Return Out Variables Using GetMethod

So I ran into a problem today. I wanted to call a method (TryParse) off a type using relfection, but the catch is that there is an out parameter. At first I though, “Hey, I just give it the type and it will find it. Not so lucky. See when you call GetMethod you have to supply a list of parameters. why? because if you don’t, the name alone could return any number of methods named the same thing. By using a parameter list, it in essence narrows it down to one. Say you look at decimal.TryParse which expects a string and an out parameter of type decimal. Would think it is:

  Type[] paramTypes = new Type[2] { typeof(string), typeof(decimal) };
  returnValue = typeToCheck.GetMethod("TryParse", paramTypes);

No dice. Looks ok until you actually look at the type of the second parameter. It’s actually “decimal&”, meaning there is a reference attached to it. This makes sense since Out will switch the pointer of the old parameter sent in to whatever you create in the method. Problem is when you trying to find the method you are looking for “decimal” != “decimal&”. Now this looks like a big problem, but it’s actually easy to solve.

  Type[] paramTypes = new Type[2] { typeof(string), typeof(decimal).MakeByRefType() };

See the difference? Turns out Microsoft already thought this one through. The MakeByRefType method allows you to simulate an out parameter. Here’s the method in full to get the MethodInfo:

  private static MethodInfo GetCorrectMethodInfo(Type typeToCheck)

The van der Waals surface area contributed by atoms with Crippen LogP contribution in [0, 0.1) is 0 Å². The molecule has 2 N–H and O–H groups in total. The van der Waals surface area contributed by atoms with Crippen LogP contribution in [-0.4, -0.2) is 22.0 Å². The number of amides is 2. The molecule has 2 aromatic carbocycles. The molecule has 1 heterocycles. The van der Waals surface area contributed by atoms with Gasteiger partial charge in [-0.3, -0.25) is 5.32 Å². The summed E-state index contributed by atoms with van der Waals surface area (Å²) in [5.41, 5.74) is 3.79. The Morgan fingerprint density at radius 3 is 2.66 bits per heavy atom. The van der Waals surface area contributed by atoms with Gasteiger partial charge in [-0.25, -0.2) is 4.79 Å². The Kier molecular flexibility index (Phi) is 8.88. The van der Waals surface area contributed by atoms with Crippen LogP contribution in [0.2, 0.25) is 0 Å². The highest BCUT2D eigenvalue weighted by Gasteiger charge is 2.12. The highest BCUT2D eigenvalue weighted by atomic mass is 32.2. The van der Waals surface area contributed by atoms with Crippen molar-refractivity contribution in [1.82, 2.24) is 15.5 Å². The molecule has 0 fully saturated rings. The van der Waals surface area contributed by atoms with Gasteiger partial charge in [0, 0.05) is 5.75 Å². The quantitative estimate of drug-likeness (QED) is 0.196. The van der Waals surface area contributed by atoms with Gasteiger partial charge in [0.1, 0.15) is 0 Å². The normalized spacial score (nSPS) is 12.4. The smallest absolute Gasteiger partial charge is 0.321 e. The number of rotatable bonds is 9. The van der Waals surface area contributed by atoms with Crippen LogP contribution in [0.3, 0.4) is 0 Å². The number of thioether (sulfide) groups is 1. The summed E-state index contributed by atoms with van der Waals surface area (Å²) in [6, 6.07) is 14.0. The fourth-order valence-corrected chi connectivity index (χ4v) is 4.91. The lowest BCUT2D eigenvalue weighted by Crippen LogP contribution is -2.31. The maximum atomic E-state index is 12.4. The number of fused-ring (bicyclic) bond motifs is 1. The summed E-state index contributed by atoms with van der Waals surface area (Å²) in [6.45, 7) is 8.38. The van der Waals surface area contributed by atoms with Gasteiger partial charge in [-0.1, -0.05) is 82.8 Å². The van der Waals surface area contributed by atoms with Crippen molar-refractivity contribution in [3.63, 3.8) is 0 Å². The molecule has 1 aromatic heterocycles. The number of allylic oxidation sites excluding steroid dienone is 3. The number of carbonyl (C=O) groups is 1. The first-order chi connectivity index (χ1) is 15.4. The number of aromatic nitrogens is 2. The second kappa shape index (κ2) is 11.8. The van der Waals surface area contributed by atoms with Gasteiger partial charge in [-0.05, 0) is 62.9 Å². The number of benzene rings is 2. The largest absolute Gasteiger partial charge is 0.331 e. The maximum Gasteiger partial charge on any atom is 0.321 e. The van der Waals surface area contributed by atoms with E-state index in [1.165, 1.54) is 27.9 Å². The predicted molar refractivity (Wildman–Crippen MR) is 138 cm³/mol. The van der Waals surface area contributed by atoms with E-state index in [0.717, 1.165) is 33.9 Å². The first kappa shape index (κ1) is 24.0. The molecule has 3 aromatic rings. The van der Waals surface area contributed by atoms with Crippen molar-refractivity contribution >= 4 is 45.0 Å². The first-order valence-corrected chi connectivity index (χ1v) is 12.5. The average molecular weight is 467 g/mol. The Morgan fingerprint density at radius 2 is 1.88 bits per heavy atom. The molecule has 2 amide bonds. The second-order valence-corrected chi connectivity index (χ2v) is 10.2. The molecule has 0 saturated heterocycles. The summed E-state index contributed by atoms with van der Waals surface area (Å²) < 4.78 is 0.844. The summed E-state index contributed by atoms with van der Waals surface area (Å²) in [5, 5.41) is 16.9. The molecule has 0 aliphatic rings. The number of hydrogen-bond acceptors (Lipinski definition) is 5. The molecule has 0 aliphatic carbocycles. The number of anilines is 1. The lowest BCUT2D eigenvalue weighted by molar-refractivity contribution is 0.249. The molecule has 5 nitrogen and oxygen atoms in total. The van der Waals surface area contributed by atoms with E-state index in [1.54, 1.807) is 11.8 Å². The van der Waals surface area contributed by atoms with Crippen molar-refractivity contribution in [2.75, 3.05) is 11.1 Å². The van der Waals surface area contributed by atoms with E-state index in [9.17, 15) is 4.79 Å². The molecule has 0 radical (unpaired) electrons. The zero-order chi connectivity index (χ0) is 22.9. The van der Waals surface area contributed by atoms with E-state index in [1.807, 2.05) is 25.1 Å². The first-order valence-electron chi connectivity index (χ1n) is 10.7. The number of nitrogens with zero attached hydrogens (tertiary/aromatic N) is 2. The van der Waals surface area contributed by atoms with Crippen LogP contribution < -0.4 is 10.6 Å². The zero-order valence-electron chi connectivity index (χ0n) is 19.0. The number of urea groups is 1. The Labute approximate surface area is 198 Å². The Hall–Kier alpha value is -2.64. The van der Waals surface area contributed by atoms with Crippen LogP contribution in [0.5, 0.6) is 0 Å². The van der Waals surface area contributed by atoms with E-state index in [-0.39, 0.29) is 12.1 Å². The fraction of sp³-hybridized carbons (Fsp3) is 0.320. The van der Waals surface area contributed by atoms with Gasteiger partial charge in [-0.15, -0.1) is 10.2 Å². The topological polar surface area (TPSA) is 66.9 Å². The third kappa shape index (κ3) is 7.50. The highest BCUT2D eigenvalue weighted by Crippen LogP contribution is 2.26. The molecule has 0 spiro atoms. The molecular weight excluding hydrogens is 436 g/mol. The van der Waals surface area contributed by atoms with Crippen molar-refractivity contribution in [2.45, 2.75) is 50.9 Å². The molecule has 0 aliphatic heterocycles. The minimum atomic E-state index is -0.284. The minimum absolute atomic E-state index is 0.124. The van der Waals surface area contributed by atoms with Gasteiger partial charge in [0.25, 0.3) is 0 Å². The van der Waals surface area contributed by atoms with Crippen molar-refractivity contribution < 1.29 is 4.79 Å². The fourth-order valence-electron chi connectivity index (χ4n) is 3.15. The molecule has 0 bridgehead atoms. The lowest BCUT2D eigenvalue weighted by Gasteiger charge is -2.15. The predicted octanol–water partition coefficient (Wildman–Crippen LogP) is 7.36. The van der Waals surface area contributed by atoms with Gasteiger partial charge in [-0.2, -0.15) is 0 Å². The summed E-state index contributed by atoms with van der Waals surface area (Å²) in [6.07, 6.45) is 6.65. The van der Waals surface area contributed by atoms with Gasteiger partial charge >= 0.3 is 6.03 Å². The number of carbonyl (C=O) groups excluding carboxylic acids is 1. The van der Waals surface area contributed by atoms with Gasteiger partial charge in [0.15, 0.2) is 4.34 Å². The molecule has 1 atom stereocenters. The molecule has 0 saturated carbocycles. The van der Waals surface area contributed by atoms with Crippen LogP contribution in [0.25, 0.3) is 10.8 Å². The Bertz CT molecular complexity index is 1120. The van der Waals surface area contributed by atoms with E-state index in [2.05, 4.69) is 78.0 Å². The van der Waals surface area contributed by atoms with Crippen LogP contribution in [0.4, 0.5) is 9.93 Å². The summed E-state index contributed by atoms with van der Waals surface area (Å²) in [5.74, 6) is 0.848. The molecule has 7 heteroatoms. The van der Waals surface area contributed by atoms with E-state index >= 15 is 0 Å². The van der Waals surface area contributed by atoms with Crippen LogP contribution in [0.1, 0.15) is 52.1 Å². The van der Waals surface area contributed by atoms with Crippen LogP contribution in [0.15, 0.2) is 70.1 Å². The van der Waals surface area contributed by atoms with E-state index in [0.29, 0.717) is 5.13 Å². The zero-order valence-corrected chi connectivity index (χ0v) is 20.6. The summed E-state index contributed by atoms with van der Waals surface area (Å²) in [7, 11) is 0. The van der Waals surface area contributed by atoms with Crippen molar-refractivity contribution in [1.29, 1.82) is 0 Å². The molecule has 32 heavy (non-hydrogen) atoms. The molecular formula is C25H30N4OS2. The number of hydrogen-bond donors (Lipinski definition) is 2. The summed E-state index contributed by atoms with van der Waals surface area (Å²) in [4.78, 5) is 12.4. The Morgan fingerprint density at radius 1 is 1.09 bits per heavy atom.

{
    //This line may not mean much but with reflection, it's usually a good idea to store
    //things like method info or property info in a cache somewhere so that you don't have
    //have to use reflection every time to get what you need.  That's what this is doing.
    //Basically I am using the passed in type name as the key and the value is the methodInfo
    //for that type.
    MethodInfo returnValue = someCache.Get(typeToCheck.FullName);

    //Ok, now for the reflection part.
    if(returnValue == null)
    {
      Type[] paramTypes = new Type[2] { typeof(string), typeToCheck.MakeByRefType() };
      returnValue = typeToCheck.GetMethod("TryParse", paramTypes);
      if (returnValue != null)
      {
        someCache.Add(typeToCheck.FullName, returnValue);
      }
    }

    return returnValue;
  }

Now we’re not done yet, are we? No. That just gets the methodInfo needed. Now how do I call it and get a value back? Well that’s pretty easy too:

  MethodInfo neededInfo = GetCorrectMethodInfo(typeof(decimal));
  decimal output = new decimal();
  object[] paramsArray = new object[2] { numberToConvert, output };
  object returnedValue = neededInfo.Invoke(returnValue.Value, paramsArray);

  if (returnedValue is bool && (bool)returnedValue)
  {
      returnValue = (decimal)paramsArray[1];
  }
  else
  {
    returnValue = null;
  }

So first part is actually calling the method we now have:

  MethodInfo neededInfo = GetCorrectMethodInfo(typeof(decimal));
  decimal output = new decimal();
  object[] paramsArray = new object[2] { numberToConvert, output };
  object returnedValue = neededInfo.Invoke(returnValue, paramsArray);

So basically you take the variables, put them into an array, and then pass that array trough the invoke method. Nice thing is when the two variables are sent into the method, you don’t have to flag output as an Out parameter.

Now for the FINALLY ITS OVER

  if (returnedValue is bool && (bool)returnedValue)
  {
      returnValue = (decimal)paramsArray[1];
  }
  else
  {
    returnValue = null;
  }

You would think that the “output” variable you sent through .Invoke would hold the needed value. Too bad. You actually have to look at the object array passed in to get the value of the Out parameter. Kind of annoying, but deal with it.

And there you have it, how to not only find a methodInfo with an out parameter, but how to get the value back too. YAY

  using System;
  using System.Reflection;

My next post will show why I had to figure this out and I promise it will be worth it.

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